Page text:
My girlfriend said she would never share the kind of things I share on my blog. She was referring to the intimate parts of life most people keep to themselves. I call those my truths. Whether we share them or not, our truths are hard won. A truth can be a life-altering tragedy or a single word, spoken in anger, but they alter the beats of our heart. They etch their way into our memories, and our bodies bare some of their scars. For most of my life, I kept my truths to myself, but a few years ago, I decided if one person reads my story and has an ah-ha moment, then I will have done something good.
NEVER BEING LOVED AND NEVER FINDING OUR VOICE ARE TWO OF LIFE’S GREATEST TRAGEDIES.
After my first husband died, I wrote a fiction book that got me a well-known agent. Before she found a publisher for it, she was hit with a personal crisis. While she put her clients on hold, I stepped back and decided my story—even wrapped in fiction—wasn’t in anyone’s best interest to tell. I took my manuscript back from the agency. While I may never share the truths behind the fiction I wrote, I discovered that what I’ve experienced in real life deserves better than a make believe story. I also discovered that our truths are where our power and our voice resides. Once we’ve found them, no one can take them away from us.
Some of us never find our voice. Some of us never learn how to say “no,” or how to standup for what we believe or need from a partner. Never being loved and never finding our voice are two of life’s greatest tragedies.
If we allow ourselves to learn from the things that have happened to us, this knowledge gives us the power to keep from making the same mistakes again and again. Without our truths, we marry the wrong men; work at the wrong jobs and pretend life is alright, when it’s not. Our history helps us change how we look at life. It’s what molds us and makes us into the people we become tomorrow. Our truths make us more compassionate and allow us to forgive—not just those who’ve wronged us—but ourselves. If you believe in God, our truths are those things we will recount when we stand before Him.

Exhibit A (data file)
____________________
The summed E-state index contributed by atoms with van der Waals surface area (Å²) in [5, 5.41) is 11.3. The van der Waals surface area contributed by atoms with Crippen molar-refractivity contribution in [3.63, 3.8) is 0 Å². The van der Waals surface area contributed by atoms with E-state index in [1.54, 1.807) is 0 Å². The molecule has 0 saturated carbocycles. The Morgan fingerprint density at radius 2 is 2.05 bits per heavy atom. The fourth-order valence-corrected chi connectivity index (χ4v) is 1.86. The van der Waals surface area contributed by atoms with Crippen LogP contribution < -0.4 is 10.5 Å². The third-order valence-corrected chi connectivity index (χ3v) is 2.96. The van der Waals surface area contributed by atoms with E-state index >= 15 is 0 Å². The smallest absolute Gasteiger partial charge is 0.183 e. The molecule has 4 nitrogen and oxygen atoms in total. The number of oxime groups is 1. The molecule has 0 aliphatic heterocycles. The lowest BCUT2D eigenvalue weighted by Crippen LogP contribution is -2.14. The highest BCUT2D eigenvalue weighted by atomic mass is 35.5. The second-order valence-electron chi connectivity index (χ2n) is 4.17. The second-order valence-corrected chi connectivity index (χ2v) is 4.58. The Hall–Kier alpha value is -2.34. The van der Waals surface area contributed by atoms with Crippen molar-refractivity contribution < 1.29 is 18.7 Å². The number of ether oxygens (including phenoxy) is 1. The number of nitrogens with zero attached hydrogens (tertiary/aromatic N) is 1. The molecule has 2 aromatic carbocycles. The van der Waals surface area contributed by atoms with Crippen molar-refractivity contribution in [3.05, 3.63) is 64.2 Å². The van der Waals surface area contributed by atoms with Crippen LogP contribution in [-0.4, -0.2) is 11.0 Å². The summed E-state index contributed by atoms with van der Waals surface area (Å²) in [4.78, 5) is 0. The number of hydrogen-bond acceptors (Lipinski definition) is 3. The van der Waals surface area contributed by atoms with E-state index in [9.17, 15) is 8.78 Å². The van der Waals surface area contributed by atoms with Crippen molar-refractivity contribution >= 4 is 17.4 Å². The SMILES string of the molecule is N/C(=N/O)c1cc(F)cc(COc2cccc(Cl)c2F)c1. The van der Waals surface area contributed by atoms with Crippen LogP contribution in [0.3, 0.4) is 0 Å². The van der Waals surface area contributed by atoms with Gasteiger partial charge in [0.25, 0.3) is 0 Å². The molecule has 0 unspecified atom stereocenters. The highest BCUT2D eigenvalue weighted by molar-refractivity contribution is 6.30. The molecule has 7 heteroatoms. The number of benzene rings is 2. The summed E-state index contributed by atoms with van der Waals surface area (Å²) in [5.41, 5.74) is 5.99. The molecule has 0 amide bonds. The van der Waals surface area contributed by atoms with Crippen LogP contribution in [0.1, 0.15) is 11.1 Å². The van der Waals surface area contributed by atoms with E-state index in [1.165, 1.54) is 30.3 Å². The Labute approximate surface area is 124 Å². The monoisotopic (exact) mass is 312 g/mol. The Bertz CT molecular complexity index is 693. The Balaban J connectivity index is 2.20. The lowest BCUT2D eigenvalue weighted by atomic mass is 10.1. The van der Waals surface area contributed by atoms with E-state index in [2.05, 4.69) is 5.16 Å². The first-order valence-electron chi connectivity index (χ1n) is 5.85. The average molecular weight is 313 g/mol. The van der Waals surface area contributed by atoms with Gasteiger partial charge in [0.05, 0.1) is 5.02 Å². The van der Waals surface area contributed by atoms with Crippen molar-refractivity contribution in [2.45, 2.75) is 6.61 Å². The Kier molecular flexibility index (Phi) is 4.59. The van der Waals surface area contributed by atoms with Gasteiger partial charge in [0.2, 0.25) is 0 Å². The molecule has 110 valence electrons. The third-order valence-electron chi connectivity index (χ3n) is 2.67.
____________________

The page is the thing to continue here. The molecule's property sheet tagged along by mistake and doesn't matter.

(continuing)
Are you honest with yourself about your life and your truths? Are you introspective and have you learned from them, or do you continue to run through life’s twists and turns with blinders on?
At age 61, I think I finally know myself pretty well, but it took awhile and travel on some roads perhaps better not taken.
Oh, my! How many wrong roads have I taken? At the time, I thought I was an idiot, but in reality, I would have been an idiot if I hadn’t reached this age and not learned from them.
Beautiful Brenda. Finding our own voice then having the courage to live it is liberating beyond words. I think that who we are “being” often has more of an impact than what we are “doing.”
That’s great insight: “…who we are “being” often has more of an impact than what we are “doing.” It makes me wonder how many of us stay busy, doing, so we don’t have to be?
This is perfect — and it really speaks to me today. Thank you.
I’m glad, Paula. Thanks for reading!
I agree completely. Keeping truths, feelings, realities, inside will eat you up. It is freeing to let them out.
It’s cheaper than therapy! LOL!
I don’t think I believe in God. But I believe in truth. Love your post!
This has caused great tension between me and my sister though she admits I say good things about our parents and leave her out of it. It’s my truth I’m talking about. My ex husband finally agreed to be in my writing because though I might say some “bad” things about him I say much worse about myself and he has to be in the book as the people or person you fall in love with in your teens and know throughout your life—they shape who you become.
Five people can witness the same event, or live in the same house, and each one sees it through their lens. It’s not surprising you and your sister view things differently. It doesn’t make one view better than the other; just different.
Both of my husbands died. One shaped me in my early years; the other saved me. I’m glad I don’t have to worry about their response to what I write about them. That’s gutsy, girl.
This hits so close to home. Before publishing them, I put my blog posts through a filter as to whether they might hurt someone or, even worse, start a lawsuit however unfounded. I’ve learned the hard way not to suppress certain truths that must be told. It’s absolutely the case that if the post helps one person, it’s done its job. Thanks for the encouragement to be what I want to be and not to be afraid to express my sentiments. xx
If we learned early in life how to express ourselves–better–and acknowledge things that aren’t working for us, we’d be less stressed, have healthier immune systems and some of us might not have had breast cancer. You think?